The Federal Bureau of Investigation (FBI) apparently doesn’t have anything to do these days, since they are amusing themselves with threatening spurious legal actions against Wikipedia for illustrating the FBI’s entry with the FBI’s logo. According to the FBI’s letter (PDF link), using the FBI seal as Wikipedia does is a violation of federal law.

There are many, many, many problems with the FBI’s contention here. First and foremost, the law clearly only deals with people displaying the logo “in a manner reasonably calculated to convey the impression that such [work] is approved, endorsed, or authorized by the Federal Bureau of Investigation.” Wikipedia is doing no such thing in their entry, which clearly shows the seal in a merely informative context.

The FBI argues that Wikipedia facilitates the illegal use of the logo (although it’s unclear how the FBI’s own web site doesn’t do the same thing). Of course, anybody can take the high-quality version of the image from Wikipedia and do whatever they want with it . . . and they, not Wikipedia, are responsible for what they do. Wikipedia clearly explains the legal limitations on the seal’s information page: “Public domain from a copyright standpoint, but other restrictions apply. In the US, unauthorized use of the FBI seal, name, and initials are subject to prosecution under Federal Criminal law, including 18 U.S.C § 701, § 709, and § 712.”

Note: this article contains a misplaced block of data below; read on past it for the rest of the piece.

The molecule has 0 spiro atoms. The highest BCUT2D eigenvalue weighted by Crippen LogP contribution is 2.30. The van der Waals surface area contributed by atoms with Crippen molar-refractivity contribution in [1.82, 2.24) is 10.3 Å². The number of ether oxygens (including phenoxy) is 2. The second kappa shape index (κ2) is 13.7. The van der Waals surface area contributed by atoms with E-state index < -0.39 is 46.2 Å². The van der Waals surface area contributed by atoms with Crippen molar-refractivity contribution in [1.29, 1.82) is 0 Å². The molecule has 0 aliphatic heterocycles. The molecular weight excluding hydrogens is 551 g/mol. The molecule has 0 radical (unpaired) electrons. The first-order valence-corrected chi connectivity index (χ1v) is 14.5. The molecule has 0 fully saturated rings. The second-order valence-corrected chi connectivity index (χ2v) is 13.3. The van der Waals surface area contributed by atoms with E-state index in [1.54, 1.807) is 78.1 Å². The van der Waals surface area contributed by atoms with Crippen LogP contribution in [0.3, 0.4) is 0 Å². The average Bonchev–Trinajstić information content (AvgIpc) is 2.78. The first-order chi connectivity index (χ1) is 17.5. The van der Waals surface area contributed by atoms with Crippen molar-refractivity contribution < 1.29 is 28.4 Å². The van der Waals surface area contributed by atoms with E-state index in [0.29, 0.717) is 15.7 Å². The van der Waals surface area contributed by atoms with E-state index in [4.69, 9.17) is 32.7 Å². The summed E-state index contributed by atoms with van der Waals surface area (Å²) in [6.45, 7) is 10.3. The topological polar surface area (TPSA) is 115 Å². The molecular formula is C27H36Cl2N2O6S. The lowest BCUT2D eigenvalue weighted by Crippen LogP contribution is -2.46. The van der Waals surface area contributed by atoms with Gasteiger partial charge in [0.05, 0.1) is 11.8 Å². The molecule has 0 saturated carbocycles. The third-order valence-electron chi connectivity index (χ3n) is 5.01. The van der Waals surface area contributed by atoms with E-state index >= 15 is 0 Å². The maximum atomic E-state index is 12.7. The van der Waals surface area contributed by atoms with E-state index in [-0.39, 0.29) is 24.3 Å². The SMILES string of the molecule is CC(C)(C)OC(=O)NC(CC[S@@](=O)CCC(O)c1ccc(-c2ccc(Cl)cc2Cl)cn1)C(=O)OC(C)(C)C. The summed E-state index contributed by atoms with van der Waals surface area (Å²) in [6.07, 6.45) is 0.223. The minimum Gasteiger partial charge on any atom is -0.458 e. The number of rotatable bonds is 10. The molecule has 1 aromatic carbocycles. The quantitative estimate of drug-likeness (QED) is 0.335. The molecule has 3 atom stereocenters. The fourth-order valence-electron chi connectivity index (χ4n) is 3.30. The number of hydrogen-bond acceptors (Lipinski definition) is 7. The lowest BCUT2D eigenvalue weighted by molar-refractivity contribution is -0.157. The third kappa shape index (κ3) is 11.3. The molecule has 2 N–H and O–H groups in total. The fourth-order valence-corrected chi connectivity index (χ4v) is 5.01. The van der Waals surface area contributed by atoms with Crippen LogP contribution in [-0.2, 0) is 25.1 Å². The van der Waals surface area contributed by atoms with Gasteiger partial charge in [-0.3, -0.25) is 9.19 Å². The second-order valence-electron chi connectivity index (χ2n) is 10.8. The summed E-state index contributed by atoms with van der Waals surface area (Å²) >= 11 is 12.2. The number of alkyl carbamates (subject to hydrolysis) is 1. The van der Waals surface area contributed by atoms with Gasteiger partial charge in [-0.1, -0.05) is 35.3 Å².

I would think that the FBI has better things to do than harass online media outlets for something that isn’t even illegal, but just in case they don’t here’s some more work for ‘em. I’m displaying the FBI logo on my site, just like CNN, CBS, CNET, BBC, the New York Times, the Examiner, AOL News, Google, Microsoft, and more. Oh, the horrors. Come arrest me, I dare you.

Scott Bradford has been building web sites and using them to say what he thinks since 1995, which tended to get him in trouble with power-tripping assistant principals at the time. He holds a bachelor’s degree in Public Administration from George Mason University, but has spent most of his career (so far) working on public- and private-sector web sites. He is not a member of any political party, and brands himself an ‘independent constitutional conservative.’ In addition to holding down a day job and blogging about challenging subjects like politics, religion, and technology, Scott is also a devout Catholic, gun-owner, bike rider, and music lover with a wife, two cats, and a dog.